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Re: [css-masking] 'mask' with resource and image references (was: [css4-images] support for SVG Paint Servers without element())

From: Dirk Schulze <dschulze@adobe.com>
Date: Wed, 7 Nov 2012 16:26:59 -0800
To: "Tab Atkins Jr." <jackalmage@gmail.com>
CC: "robert@ocallahan.org" <robert@ocallahan.org>, "www-style@w3.org list" <www-style@w3.org>
Message-ID: <55001C46-BD0C-42C1-919C-B209E9E7A1E2@adobe.com>

On Nov 7, 2012, at 4:13 PM, Tab Atkins Jr. <jackalmage@gmail.com> wrote:

> On Wed, Nov 7, 2012 at 2:52 PM, Dirk Schulze <dschulze@adobe.com> wrote:
>> Looks like a good summary of the discussion on the other threat. I agree with it. As a note: there are SVG fragments which still imply an image. #viewbox is one of them.
> 
> Under our simplified proposal, no, url(image#viewbox) would, in the
> handful of special SVG properties, be treated as an external resource,
> *not* an image.
> 
> Roc's original proposal would have detected this and treated it as an
> image, but we seem to prefer the simpler model.  You can force it to
> be treated as an image by using the image() function.
> 
> 
>>> 'mask-image' is in that latter set.  So, when you encounter
>>> "mask-image: url(image#frag);", we can tell at parse time that we
>>> should load "image#frag" as an external resource, rather than as an
>>> image.  This happens *regardless of the file's eventual type" - if it
>>> ends up being a PNG (which can't provide an external resource), then
>>> too bad, it's just an invalid reference.
>> 
>> This is a very specific detail. In WebKit does not care about the fragment at all for CSS Image values (one reason WebKit does not support Media Fragments on CSS Images yet IIRC).
>> Just from the name of the property, WebKit decides to treat a URL as CSS Image or a resource (like <mask>). This is the case for every single property and works very well so far. 'background', 'border' would always be CSS Images (independent of the fragment), which fulfills the agreement. 'fill', 'stroke' and 'clip-path' treat URL as resource, always (independent of the fragment). This fulfills the agreement as well.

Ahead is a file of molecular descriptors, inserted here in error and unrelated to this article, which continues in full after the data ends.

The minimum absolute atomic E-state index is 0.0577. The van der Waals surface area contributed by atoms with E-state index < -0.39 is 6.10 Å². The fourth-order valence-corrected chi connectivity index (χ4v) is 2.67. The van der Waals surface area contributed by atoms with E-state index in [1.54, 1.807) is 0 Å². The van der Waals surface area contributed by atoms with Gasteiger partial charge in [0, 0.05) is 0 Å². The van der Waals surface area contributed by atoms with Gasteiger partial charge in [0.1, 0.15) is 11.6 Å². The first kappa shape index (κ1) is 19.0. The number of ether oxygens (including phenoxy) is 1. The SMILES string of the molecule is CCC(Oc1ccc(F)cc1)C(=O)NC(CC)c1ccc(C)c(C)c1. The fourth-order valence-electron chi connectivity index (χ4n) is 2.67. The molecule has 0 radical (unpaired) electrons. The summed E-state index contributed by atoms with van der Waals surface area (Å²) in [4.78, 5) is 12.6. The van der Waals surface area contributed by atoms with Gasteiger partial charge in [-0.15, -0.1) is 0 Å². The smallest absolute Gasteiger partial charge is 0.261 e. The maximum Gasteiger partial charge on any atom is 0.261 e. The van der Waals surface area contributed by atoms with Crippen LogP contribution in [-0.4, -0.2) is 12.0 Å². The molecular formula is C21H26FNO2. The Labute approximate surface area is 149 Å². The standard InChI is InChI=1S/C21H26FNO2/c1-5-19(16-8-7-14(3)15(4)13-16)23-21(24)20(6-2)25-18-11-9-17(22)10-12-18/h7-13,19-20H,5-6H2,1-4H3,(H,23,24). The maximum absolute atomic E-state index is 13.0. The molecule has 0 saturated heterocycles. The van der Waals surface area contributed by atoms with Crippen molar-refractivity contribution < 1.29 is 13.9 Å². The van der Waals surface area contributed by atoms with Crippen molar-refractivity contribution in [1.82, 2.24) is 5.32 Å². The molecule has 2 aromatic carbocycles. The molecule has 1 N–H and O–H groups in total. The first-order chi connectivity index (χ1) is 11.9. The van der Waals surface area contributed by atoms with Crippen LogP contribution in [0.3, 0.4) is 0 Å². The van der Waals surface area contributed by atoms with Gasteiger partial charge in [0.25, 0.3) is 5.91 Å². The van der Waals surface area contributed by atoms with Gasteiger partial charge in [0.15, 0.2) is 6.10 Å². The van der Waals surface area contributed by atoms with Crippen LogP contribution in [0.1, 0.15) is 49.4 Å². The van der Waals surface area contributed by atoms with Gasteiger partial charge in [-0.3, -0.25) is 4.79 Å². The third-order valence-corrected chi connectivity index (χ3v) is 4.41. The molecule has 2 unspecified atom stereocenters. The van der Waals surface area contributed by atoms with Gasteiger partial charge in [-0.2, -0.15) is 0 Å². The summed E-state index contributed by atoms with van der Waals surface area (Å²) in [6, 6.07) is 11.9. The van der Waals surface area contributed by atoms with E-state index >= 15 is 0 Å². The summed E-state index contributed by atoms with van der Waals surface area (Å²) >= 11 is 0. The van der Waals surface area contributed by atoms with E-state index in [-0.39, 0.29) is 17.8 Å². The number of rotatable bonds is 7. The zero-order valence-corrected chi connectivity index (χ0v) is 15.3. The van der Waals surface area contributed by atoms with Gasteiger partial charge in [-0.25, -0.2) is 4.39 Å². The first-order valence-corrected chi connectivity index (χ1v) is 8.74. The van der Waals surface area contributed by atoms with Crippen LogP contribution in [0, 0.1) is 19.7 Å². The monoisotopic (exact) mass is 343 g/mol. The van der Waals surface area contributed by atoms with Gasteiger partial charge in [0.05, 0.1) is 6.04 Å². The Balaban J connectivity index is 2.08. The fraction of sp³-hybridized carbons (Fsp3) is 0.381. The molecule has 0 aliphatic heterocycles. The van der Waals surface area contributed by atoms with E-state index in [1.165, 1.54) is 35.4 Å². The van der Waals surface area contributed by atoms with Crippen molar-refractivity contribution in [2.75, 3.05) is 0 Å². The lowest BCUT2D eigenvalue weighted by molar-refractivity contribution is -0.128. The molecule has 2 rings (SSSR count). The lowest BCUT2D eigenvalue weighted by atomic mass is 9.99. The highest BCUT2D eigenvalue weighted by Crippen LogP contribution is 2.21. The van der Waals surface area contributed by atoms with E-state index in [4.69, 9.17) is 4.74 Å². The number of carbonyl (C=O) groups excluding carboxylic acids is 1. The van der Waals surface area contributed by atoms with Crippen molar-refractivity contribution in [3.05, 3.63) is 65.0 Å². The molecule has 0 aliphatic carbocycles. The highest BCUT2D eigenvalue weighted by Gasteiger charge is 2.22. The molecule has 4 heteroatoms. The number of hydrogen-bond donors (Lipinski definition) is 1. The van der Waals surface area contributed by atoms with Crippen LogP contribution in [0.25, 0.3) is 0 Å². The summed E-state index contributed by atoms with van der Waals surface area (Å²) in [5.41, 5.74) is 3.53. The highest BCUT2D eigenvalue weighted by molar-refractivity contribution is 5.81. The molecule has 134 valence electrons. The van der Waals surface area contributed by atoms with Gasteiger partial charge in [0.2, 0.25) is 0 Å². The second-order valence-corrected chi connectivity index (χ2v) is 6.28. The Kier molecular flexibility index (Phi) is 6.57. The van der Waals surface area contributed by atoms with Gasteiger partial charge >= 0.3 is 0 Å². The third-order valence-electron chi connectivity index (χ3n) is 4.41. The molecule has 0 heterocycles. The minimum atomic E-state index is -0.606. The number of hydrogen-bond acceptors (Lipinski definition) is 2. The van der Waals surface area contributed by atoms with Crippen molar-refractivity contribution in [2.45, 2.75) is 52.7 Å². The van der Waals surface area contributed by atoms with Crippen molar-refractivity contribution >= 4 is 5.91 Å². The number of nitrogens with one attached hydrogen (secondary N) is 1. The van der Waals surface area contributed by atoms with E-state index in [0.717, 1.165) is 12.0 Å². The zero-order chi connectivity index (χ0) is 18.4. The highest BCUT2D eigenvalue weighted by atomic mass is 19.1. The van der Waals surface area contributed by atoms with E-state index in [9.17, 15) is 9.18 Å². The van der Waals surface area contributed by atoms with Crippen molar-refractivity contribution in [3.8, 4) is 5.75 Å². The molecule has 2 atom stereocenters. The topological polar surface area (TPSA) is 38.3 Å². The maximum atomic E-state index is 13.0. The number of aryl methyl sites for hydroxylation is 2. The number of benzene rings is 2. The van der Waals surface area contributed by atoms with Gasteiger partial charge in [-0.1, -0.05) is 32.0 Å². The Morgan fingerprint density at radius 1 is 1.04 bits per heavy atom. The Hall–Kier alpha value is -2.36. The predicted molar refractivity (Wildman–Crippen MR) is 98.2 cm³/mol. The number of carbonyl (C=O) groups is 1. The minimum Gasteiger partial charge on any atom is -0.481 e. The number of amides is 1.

>> Since 'mask-image' uses the exactly same parsing step as 'background-image', URLs are treated as CSS Images, always. This is why 'mask-image' would be special. The same problem could occur on 'fill' and 'stroke' if SVG2 fully supports CSS image values for these properties.
> 
> Yes, as I keep saying, this is a backwards-incompatible behavior
> change.  There's no way around this.
> 
> This should be an okay change to make, though, because I expect there
> to be very low usage of fragment urls in -webkit-mask-image.  The
> other SVG properties subject to this rule should work as intended -
> they'll only fail if people were linking to something like
> "url(image.png#uselesshash)".

Well, even if I am saying the same like above again. The WebKit CSS parser does not check for fragments and definitely does not follow a different processing path depending on the fragment. And even with the support for Media fragments (which would just preserve the fragments that WebKit ignores right now), this won't change. The linked file is interpreted as CSS image and not as SVG resource. The WebKit parser can not differ between different file resource at this parsing stage at the moment. The model is still compatible with the simplified proposal so far. WebKit just can't differ between SVG resource and CSS Image on the same property. It needs to be one of both. And for 'mask-image' it would be a CSS Image.

Greetings,
Dirk


> 
> 
>>>>>>> You *do* know, at parse time, that it won't be
>>>>>>> loading the SVG as an image, because 'mask' is on the list of
>>>>>>> properties that default frag-urls to being a resource reference rather
>>>>>>> than an image.
>>>>>> 
>>>>>> You do not know that it actually is an SVG file at all. This is what I described in a previous mail:
>>>>> 
>>>>> That doesn't matter.  The rule that we're switching to says that, *at
>>>>> parse time*, a value like "url(image#frag)" will be an external
>>>>> resource reference, *not* an image file.  You don't need to know what
>>>>> type of file it is to make this distinction.  It just tells you which
>>>>> code path to go down.
>>>> 
>>>> This would be a mayor difference to current behavior. See below.
>>> 
>>> Only theoretically, so far.  *If* people are commonly writing
>>> -webkit-mask-image with SVG Stacks, or PNGs with useless fragments,
>>> then it's a problem, because the behavior I outlined above would be a
>>> change (and would make the mask stop working).
>>> 
>>> However, I doubt both of those.  We apparently have decent evidence
>>> that most usage of SVG Stacks is in HTML (<img>, <iframe>, etc.), not
>>> CSS, so heavy use of them in -webkit-mask-image seems unlikely.  I
>>> also doubt that useless fragments are commonly used on bitmap images,
>>> in any property, so that shouldn't be much of a problem either.
>>> 
>>> Given this, it should be okay to make this minor behavior change.
>> 
>> I agree that the fragment is useless on PNGs or any other rasterized image with the exception of Media Fragments. But at least the behavior is consistent across all browsers. It feels bogus to specify something that runs against all implementations.
> 
> If you feel this way, then *why did you agree with Roc's earlier
> suggestion, and the subsequent simplified proposal*???  I don't
> understand how you can simultaneously think that the proposal is fine,
> while also thinking that we shouldn't do it.
> 
> Compatibility across browsers is cool, but unless there's a web-compat
> risk, we're allowed to break the pattern to achieve better things.
> This is one of those "better things".
> 
> ~TJ
Received on Thursday, 8 November 2012 00:29:34 GMT

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